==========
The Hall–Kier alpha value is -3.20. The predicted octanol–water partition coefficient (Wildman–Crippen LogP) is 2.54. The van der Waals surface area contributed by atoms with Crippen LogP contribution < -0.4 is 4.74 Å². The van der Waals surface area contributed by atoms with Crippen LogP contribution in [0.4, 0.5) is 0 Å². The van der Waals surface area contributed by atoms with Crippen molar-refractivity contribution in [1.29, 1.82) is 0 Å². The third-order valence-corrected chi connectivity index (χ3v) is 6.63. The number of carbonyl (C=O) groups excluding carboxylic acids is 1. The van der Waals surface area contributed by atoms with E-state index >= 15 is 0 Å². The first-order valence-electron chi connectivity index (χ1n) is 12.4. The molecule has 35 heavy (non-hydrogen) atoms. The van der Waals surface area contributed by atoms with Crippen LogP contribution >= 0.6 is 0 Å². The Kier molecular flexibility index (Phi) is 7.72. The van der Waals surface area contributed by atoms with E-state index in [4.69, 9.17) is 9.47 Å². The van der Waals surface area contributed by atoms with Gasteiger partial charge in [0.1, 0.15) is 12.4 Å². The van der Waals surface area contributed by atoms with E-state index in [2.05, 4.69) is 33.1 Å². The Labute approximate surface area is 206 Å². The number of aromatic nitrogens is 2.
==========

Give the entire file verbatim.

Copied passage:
The Hall–Kier alpha value is -3.20. The predicted octanol–water partition coefficient (Wildman–Crippen LogP) is 2.54. The van der Waals surface area contributed by atoms with Crippen LogP contribution < -0.4 is 4.74 Å². The van der Waals surface area contributed by atoms with Crippen LogP contribution in [0.4, 0.5) is 0 Å². The van der Waals surface area contributed by atoms with Crippen molar-refractivity contribution in [1.29, 1.82) is 0 Å². The third-order valence-corrected chi connectivity index (χ3v) is 6.63. The number of carbonyl (C=O) groups excluding carboxylic acids is 1. The van der Waals surface area contributed by atoms with E-state index >= 15 is 0 Å². The first-order valence-electron chi connectivity index (χ1n) is 12.4. The molecule has 35 heavy (non-hydrogen) atoms. The van der Waals surface area contributed by atoms with Crippen LogP contribution >= 0.6 is 0 Å². The Kier molecular flexibility index (Phi) is 7.72. The van der Waals surface area contributed by atoms with E-state index in [4.69, 9.17) is 9.47 Å². The van der Waals surface area contributed by atoms with Gasteiger partial charge in [0.1, 0.15) is 12.4 Å². The van der Waals surface area contributed by atoms with E-state index in [2.05, 4.69) is 33.1 Å². The Labute approximate surface area is 206 Å². The number of aromatic nitrogens is 2.